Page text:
Temsirolimus (By injection)
Treats advanced kidney cancer.
ToriselThere may be other brand names for this medicine.
When This Medicine Should Not Be Used:This medicine is not right for everyone. Do not receive it if you are pregnant or have severe liver disease.
How to Use This Medicine:
- Your doctor will prescribe your dose and schedule. This medicine is given through a needle placed in a vein.
- You will receive this medicine while you are in a hospital or cancer treatment center. A nurse or other trained health professional will give you this medicine.
Drugs and Foods to Avoid:
Ask your doctor or pharmacist before using any other medicine, including over-the-counter medicines, vitamins, and herbal products.
- Some medicines can affect how temsirolimus works. Tell your doctor if you are using atazanavir, carbamazepine, clarithromycin, dexamethasone, indinavir, itraconazole, ketoconazole, nefazodone, nelfinavir, phenobarbital, phenytoin, rifabutin, rifampicin, rifampin, ritonavir, saquinavir, St John's wort, telithromycin, voriconazole, or a blood thinner (such as warfarin).
- This medicine may interfere with vaccines. Ask your doctor before you get a flu shot or any other vaccines.
- Do not eat grapefruit or drink grapefruit juice while you are using this medicine.
Warnings While Using This Medicine:
- This medicine may cause birth defects if either partner is using it during conception or pregnancy. Tell your doctor right away if you or your partner becomes pregnant. Use an effective form of birth control while you are being treated and for at least 3 months after you stop treatment.
- Tell your doctor if you are breastfeeding, or if you have kidney disease, liver disease, a bleeding disorder, a brain tumor, diabetes, high cholesterol, an infection, or lung disease. Tell your doctor if you had an allergic reaction to temsirolimus, sirolimus, or polysorbate 80 (a preservative).
- This medicine may cause the following problems:
- Infusion reactions
- High blood sugar
- Higher risk of infections, including pneumonia
- Interstitial lung disease (serious lung problem)
- Bowel perforation (a hole in the bowel)
- Kidney disease that is not related to your kidney cancer
- This medicine may affect the way your body heals from cuts and wounds. Tell any doctor who treats you that you are using this medicine. You may need to stop using this medicine before and after you have surgery.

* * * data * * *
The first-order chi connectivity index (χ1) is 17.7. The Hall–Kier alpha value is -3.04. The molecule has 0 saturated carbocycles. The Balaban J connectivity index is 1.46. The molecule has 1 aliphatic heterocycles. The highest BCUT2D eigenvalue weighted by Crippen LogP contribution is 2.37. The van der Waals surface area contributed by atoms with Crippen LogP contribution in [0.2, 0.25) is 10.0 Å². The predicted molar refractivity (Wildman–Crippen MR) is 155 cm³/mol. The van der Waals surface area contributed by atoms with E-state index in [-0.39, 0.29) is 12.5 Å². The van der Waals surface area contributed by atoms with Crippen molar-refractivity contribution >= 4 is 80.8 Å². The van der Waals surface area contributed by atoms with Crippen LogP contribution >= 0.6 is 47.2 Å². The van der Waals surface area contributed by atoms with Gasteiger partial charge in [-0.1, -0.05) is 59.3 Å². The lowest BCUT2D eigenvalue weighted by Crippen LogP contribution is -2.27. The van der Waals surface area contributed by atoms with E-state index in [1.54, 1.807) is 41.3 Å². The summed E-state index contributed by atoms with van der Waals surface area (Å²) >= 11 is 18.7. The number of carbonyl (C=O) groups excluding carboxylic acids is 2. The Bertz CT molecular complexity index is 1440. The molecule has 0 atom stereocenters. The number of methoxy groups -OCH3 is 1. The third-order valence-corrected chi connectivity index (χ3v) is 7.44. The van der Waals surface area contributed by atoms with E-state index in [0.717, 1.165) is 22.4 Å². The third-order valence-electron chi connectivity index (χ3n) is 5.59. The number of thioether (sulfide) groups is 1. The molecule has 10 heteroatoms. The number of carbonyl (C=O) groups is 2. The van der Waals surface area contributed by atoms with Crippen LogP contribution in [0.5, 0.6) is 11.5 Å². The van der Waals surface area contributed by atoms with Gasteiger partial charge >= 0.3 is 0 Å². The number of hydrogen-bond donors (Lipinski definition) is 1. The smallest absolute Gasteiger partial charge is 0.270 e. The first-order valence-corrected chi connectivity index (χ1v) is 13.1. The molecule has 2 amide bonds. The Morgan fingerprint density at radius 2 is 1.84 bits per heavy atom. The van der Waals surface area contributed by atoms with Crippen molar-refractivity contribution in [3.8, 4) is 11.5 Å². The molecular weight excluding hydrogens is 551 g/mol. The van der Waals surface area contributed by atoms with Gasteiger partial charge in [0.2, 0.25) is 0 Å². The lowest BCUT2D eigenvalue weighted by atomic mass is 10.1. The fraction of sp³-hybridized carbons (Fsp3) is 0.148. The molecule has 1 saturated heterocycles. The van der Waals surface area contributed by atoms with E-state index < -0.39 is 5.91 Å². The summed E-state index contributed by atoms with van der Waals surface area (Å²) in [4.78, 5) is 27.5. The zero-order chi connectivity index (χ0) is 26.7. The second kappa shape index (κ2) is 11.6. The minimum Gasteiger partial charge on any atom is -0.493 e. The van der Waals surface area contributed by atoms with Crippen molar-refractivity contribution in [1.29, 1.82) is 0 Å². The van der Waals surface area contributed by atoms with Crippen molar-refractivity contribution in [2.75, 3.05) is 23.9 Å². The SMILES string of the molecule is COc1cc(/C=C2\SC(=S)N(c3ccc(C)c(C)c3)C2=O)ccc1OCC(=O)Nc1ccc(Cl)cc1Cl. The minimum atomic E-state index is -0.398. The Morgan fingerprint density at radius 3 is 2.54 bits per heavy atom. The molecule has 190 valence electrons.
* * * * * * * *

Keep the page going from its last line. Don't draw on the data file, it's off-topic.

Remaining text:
- Medicines used to treat cancer are very strong and can have many side effects. Before receiving this medicine, make sure you understand all the risks and benefits. It is important for you to work closely with your doctor during your treatment.
- Your doctor will do lab tests at regular visits to check on the effects of this medicine. Keep all appointments.
Possible Side Effects While Using This Medicine:
Call your doctor right away if you notice any of these side effects:
- Allergic reaction: Itching or hives, swelling in your face or hands, swelling or tingling in your mouth or throat, chest tightness, trouble breathing
- Blistering, peeling, or red skin rash
- Change in how much or how often you urinate, painful urination
- Chest pain, trouble breathing
- Fever, chills, cough, lightheadedness
- Increased hunger or thirst
- Severe stomach pain, vomiting blood or material that looks like coffee grounds, red or black stools
- Sores or white patches on your lips, mouth, or throat
- Swelling in your face, hands, or feet
If you notice these less serious side effects, talk with your doctor:
- Back or joint pain
- Change in taste, loss of appetite
- Diarrhea, constipation, nausea, vomiting, or mild stomach pain
- Pain, itching, burning, swelling, or a lump under your skin where the needle is placed
If you notice other side effects that you think are caused by this medicine, tell your doctor
Call your doctor for medical advice about side effects. You may report side effects to FDA at 1-800-FDA-1088
Last Updated: 1/27/2017
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